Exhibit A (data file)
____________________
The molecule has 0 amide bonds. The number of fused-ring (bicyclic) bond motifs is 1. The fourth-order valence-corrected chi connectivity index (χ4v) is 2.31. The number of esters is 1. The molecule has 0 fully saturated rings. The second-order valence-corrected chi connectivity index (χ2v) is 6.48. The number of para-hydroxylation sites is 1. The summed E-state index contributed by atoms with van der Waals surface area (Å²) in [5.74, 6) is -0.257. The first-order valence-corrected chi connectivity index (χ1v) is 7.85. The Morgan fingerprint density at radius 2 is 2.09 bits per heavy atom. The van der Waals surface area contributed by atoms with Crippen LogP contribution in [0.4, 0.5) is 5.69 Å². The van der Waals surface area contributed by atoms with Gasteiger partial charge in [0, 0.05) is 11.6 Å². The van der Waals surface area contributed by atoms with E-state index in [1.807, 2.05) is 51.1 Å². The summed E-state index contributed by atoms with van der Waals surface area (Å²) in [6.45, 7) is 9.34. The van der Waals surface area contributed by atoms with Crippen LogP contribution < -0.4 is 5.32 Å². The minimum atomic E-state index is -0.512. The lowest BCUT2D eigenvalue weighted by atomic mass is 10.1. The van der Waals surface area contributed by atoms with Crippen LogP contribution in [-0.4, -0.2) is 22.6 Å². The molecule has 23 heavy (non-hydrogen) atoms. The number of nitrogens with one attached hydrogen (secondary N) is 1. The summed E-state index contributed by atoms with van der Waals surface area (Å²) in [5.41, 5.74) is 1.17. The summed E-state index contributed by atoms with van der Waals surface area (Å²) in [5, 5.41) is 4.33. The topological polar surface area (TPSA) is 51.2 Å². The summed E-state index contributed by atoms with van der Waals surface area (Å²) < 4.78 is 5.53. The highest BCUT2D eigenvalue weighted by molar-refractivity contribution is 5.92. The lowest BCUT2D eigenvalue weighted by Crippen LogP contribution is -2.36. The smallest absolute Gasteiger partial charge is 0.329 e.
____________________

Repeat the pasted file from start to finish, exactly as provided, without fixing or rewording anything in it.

The molecule has 0 amide bonds. The number of fused-ring (bicyclic) bond motifs is 1. The fourth-order valence-corrected chi connectivity index (χ4v) is 2.31. The number of esters is 1. The molecule has 0 fully saturated rings. The second-order valence-corrected chi connectivity index (χ2v) is 6.48. The number of para-hydroxylation sites is 1. The summed E-state index contributed by atoms with van der Waals surface area (Å²) in [5.74, 6) is -0.257. The first-order valence-corrected chi connectivity index (χ1v) is 7.85. The Morgan fingerprint density at radius 2 is 2.09 bits per heavy atom. The van der Waals surface area contributed by atoms with Crippen LogP contribution in [0.4, 0.5) is 5.69 Å². The van der Waals surface area contributed by atoms with Gasteiger partial charge in [0, 0.05) is 11.6 Å². The van der Waals surface area contributed by atoms with E-state index in [1.807, 2.05) is 51.1 Å². The summed E-state index contributed by atoms with van der Waals surface area (Å²) in [6.45, 7) is 9.34. The van der Waals surface area contributed by atoms with Crippen LogP contribution < -0.4 is 5.32 Å². The minimum atomic E-state index is -0.512. The lowest BCUT2D eigenvalue weighted by atomic mass is 10.1. The van der Waals surface area contributed by atoms with Crippen LogP contribution in [-0.4, -0.2) is 22.6 Å². The molecule has 23 heavy (non-hydrogen) atoms. The number of nitrogens with one attached hydrogen (secondary N) is 1. The summed E-state index contributed by atoms with van der Waals surface area (Å²) in [5.41, 5.74) is 1.17. The summed E-state index contributed by atoms with van der Waals surface area (Å²) in [5, 5.41) is 4.33. The topological polar surface area (TPSA) is 51.2 Å². The summed E-state index contributed by atoms with van der Waals surface area (Å²) < 4.78 is 5.53. The highest BCUT2D eigenvalue weighted by molar-refractivity contribution is 5.92. The lowest BCUT2D eigenvalue weighted by Crippen LogP contribution is -2.36. The smallest absolute Gasteiger partial charge is 0.329 e.